Tuesday, January 10, 2012

we, with our labeled lives, like literature?

this has the potential to get really weird really fast.

it also has a lot of ideas that i have in my head that are interconnected, but possibly only interconnected in my head.

please, bear with me while i jumble all of this together in a mad rush.

so yesterday was the first day of the semester, and my classes are looking something like this.

modern american literature. (thank goodness modern means after 1945.)
educational pyschology. (to understand students?)
reading, writing, and research. (that's exactly what it sounds like. reading. writing. and research.)
poetry workshop. (haven't been there yet. that's on thursday.)

so i'm going to start off by saying that ed psych is going to be interesting. at a school as small as mine, if you're in the education department, you all know each other. so my class is basically "alma's class of 2014 future teachers in the same room twice a week."

halfway through class i realized that room was my philosophy classroom from last semester. i just didn't recognize it because i hardly went to that class, and when i did, i sat in the very front and wrote down every funny thing dr. stratton said, including, "i think that granny smith apples are just about the most orgasmic things on the planet. have any of you ever had an orgasm? you don't have to raise your hands, just think about it and smile."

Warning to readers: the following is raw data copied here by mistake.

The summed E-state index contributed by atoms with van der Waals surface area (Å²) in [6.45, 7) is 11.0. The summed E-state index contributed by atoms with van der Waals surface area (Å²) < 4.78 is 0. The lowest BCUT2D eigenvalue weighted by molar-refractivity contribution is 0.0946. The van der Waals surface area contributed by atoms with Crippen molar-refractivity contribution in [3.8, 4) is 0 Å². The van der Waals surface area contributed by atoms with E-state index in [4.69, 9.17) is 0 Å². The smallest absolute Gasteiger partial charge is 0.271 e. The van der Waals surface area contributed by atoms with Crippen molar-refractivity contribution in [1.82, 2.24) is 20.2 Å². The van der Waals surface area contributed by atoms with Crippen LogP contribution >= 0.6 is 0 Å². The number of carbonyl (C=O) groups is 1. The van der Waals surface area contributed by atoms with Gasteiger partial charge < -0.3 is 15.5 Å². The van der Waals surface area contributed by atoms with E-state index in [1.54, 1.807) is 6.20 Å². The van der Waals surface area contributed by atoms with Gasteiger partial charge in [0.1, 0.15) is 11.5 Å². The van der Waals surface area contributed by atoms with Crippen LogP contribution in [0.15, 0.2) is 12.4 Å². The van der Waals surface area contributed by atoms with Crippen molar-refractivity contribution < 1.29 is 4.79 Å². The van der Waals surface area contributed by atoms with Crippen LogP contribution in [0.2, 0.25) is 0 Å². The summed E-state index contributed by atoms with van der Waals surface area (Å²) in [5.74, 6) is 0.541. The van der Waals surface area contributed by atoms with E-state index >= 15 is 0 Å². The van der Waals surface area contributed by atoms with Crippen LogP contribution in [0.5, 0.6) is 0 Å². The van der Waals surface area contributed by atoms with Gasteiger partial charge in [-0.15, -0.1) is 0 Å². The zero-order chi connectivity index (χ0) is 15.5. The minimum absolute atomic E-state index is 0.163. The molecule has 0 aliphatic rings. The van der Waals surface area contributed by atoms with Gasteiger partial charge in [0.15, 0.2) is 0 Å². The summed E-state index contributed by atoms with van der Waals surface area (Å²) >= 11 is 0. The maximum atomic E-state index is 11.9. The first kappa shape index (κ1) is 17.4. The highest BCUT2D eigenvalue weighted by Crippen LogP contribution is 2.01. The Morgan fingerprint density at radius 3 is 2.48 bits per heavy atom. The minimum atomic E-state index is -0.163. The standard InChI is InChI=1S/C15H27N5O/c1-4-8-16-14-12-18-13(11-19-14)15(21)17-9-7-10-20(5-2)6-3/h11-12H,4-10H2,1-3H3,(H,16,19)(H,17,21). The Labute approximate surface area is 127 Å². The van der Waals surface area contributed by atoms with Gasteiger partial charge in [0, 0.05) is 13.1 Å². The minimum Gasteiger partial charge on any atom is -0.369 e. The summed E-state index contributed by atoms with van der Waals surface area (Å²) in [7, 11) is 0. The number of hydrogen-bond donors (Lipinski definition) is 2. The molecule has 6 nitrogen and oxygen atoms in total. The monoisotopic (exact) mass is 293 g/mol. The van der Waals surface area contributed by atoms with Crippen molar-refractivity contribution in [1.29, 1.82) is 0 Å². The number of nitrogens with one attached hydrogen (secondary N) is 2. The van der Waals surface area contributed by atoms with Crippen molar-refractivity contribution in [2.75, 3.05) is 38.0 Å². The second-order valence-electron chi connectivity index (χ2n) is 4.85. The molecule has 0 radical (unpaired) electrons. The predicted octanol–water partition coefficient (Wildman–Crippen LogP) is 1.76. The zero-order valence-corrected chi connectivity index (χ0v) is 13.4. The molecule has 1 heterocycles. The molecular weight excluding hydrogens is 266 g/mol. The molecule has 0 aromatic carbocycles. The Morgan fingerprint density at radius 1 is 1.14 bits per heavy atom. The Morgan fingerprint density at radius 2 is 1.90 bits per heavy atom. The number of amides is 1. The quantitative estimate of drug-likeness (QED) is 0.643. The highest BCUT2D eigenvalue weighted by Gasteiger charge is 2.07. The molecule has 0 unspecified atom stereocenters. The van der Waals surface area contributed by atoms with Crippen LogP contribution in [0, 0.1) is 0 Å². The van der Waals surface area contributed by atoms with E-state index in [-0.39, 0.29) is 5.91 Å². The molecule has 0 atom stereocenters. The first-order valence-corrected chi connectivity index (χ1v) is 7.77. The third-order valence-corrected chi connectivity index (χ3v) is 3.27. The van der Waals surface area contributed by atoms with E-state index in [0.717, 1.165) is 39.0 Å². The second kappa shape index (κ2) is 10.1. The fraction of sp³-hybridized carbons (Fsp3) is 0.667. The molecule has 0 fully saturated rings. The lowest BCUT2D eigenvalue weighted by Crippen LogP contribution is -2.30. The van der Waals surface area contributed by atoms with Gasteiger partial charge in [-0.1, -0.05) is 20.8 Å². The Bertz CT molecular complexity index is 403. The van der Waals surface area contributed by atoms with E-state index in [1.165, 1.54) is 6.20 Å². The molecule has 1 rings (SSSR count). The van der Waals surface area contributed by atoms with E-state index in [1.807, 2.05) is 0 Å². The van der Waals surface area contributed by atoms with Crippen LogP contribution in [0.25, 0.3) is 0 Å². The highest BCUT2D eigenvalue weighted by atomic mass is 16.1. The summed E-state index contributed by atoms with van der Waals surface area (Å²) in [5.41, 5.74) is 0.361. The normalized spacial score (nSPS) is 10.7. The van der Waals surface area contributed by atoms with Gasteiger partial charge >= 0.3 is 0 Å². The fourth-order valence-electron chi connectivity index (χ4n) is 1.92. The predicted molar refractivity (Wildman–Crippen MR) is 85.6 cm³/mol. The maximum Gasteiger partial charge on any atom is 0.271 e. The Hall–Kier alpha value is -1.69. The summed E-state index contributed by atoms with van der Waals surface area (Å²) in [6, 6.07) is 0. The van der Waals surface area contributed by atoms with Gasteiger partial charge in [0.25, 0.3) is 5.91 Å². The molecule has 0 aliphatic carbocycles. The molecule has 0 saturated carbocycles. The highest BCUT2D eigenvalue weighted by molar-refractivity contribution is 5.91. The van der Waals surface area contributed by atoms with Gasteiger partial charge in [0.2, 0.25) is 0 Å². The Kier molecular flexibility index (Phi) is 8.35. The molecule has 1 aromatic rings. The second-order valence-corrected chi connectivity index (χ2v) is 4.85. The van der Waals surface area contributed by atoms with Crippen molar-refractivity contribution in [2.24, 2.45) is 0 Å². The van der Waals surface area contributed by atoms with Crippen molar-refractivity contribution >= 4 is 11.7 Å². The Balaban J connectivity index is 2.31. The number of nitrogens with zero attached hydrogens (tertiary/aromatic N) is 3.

so american lit was the first class that i went to. i have it with dr. vivian, that fabulous creative writing professor that i've blogged about before. he opened the class with the same interesting poem, and once again, told us that we had to recite a poem in front of the class.

i am not allowed to use the same poem. i was highly distraught because i don't think another poem can fit into my life so neatly.

from there, he talked about all eleven text books (i currently have five of them) and how we were going to start reading "grasses of a thousand colors" by wallace shawn. now, don't tell me that you don't know who wallace shawn is.

he's the guy in the princess bride who yells INCONCEIVABLE! he's also the voice of rex in toy story.

if you still don't know who wallace shawn is, i am incredibly sorry that have you not seen either of those two movies.

so today, this play, "grasses of a thousand colors", comes in the mail, and i pick it up all happy because i have to have fifty pages read by wednesday, and whattyaknow, it's tuesday. so i start reading this play.

it's this guy. and he's standing on stage in his pajamas and he's just talking to his audience about whatever. i'm thinking that he's a very interesting person with some interesting insights. for instance, he talks about the audience as becoming a box of chocolates. i thought that was very strange and slightly illuminating.

and then suddenly he's a sex addict and there's five whole pages where he's talking about his relationship with his penis and he's having sex with a cat, and apparently, cat sex is so awesome that he orgasmed so much that he blacked out.


so moving onto reading, writing, and research and forgetting that i ever typed any of that.

so dr. aspinall is one of my favorite professors even though i've never had him. i'm going to have the pleasure of traveling to europe with him when i'm twenty-one. he's well-loved throughout the campus. he's a shakespeare nut. he wears pink pants. it was my first class with him, and when jacob (the boyfriend not the best friend) and i walked into his class, we didn't know what to expect.